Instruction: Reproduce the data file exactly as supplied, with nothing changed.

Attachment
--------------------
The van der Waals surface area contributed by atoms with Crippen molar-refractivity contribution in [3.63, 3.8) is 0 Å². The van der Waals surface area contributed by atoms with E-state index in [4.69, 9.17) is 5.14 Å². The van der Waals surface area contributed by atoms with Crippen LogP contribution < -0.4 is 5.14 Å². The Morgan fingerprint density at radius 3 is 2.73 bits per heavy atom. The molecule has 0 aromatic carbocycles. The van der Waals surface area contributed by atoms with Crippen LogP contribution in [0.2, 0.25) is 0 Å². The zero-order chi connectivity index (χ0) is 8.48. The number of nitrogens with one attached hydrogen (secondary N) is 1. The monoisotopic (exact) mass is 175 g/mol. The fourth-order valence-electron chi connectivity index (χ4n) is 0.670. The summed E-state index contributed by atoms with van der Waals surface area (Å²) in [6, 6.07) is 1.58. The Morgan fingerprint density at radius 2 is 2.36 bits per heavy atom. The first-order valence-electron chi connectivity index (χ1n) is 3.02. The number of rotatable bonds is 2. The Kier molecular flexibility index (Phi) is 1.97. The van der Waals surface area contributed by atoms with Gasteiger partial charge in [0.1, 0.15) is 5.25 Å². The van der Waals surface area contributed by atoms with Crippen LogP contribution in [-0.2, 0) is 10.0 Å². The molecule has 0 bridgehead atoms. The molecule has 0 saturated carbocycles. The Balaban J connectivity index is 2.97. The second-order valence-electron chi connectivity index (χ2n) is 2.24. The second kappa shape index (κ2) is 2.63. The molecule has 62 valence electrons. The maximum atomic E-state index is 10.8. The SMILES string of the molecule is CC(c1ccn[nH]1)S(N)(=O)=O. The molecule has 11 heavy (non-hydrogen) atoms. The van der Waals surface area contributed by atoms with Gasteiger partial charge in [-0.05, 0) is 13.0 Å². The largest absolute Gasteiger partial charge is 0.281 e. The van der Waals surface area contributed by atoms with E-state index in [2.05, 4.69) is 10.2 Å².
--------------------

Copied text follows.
The van der Waals surface area contributed by atoms with Crippen molar-refractivity contribution in [3.63, 3.8) is 0 Å². The van der Waals surface area contributed by atoms with E-state index in [4.69, 9.17) is 5.14 Å². The van der Waals surface area contributed by atoms with Crippen LogP contribution < -0.4 is 5.14 Å². The Morgan fingerprint density at radius 3 is 2.73 bits per heavy atom. The molecule has 0 aromatic carbocycles. The van der Waals surface area contributed by atoms with Crippen LogP contribution in [0.2, 0.25) is 0 Å². The zero-order chi connectivity index (χ0) is 8.48. The number of nitrogens with one attached hydrogen (secondary N) is 1. The monoisotopic (exact) mass is 175 g/mol. The fourth-order valence-electron chi connectivity index (χ4n) is 0.670. The summed E-state index contributed by atoms with van der Waals surface area (Å²) in [6, 6.07) is 1.58. The Morgan fingerprint density at radius 2 is 2.36 bits per heavy atom. The first-order valence-electron chi connectivity index (χ1n) is 3.02. The number of rotatable bonds is 2. The Kier molecular flexibility index (Phi) is 1.97. The van der Waals surface area contributed by atoms with Gasteiger partial charge in [0.1, 0.15) is 5.25 Å². The van der Waals surface area contributed by atoms with Crippen LogP contribution in [-0.2, 0) is 10.0 Å². The molecule has 0 bridgehead atoms. The molecule has 0 saturated carbocycles. The Balaban J connectivity index is 2.97. The second-order valence-electron chi connectivity index (χ2n) is 2.24. The second kappa shape index (κ2) is 2.63. The molecule has 62 valence electrons. The maximum atomic E-state index is 10.8. The SMILES string of the molecule is CC(c1ccn[nH]1)S(N)(=O)=O. The molecule has 11 heavy (non-hydrogen) atoms. The van der Waals surface area contributed by atoms with Gasteiger partial charge in [-0.05, 0) is 13.0 Å². The largest absolute Gasteiger partial charge is 0.281 e. The van der Waals surface area contributed by atoms with E-state index in [2.05, 4.69) is 10.2 Å².